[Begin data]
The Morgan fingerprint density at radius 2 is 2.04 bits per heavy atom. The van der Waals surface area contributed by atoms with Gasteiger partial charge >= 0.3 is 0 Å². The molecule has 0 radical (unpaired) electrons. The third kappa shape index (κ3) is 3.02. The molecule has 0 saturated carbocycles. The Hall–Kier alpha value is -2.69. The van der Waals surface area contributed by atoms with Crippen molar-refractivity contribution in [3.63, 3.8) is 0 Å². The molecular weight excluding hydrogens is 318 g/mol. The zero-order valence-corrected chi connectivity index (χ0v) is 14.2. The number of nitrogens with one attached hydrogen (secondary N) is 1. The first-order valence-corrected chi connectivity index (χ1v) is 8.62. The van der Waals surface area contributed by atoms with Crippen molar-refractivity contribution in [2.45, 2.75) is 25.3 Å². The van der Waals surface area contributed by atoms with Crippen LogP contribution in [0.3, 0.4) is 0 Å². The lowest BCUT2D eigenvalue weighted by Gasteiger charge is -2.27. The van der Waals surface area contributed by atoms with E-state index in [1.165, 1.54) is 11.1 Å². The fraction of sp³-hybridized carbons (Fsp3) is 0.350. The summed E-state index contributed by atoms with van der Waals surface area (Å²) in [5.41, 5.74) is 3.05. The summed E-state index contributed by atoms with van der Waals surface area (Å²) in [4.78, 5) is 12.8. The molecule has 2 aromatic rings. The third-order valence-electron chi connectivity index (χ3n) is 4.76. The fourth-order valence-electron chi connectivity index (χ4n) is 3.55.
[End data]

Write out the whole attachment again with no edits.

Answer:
The Morgan fingerprint density at radius 2 is 2.04 bits per heavy atom. The van der Waals surface area contributed by atoms with Gasteiger partial charge >= 0.3 is 0 Å². The molecule has 0 radical (unpaired) electrons. The third kappa shape index (κ3) is 3.02. The molecule has 0 saturated carbocycles. The Hall–Kier alpha value is -2.69. The van der Waals surface area contributed by atoms with Crippen molar-refractivity contribution in [3.63, 3.8) is 0 Å². The molecular weight excluding hydrogens is 318 g/mol. The zero-order valence-corrected chi connectivity index (χ0v) is 14.2. The number of nitrogens with one attached hydrogen (secondary N) is 1. The first-order valence-corrected chi connectivity index (χ1v) is 8.62. The van der Waals surface area contributed by atoms with Crippen molar-refractivity contribution in [2.45, 2.75) is 25.3 Å². The van der Waals surface area contributed by atoms with Crippen LogP contribution in [0.3, 0.4) is 0 Å². The lowest BCUT2D eigenvalue weighted by Gasteiger charge is -2.27. The van der Waals surface area contributed by atoms with E-state index in [1.165, 1.54) is 11.1 Å². The fraction of sp³-hybridized carbons (Fsp3) is 0.350. The summed E-state index contributed by atoms with van der Waals surface area (Å²) in [5.41, 5.74) is 3.05. The summed E-state index contributed by atoms with van der Waals surface area (Å²) in [4.78, 5) is 12.8. The molecule has 2 aromatic rings. The third-order valence-electron chi connectivity index (χ3n) is 4.76. The fourth-order valence-electron chi connectivity index (χ4n) is 3.55.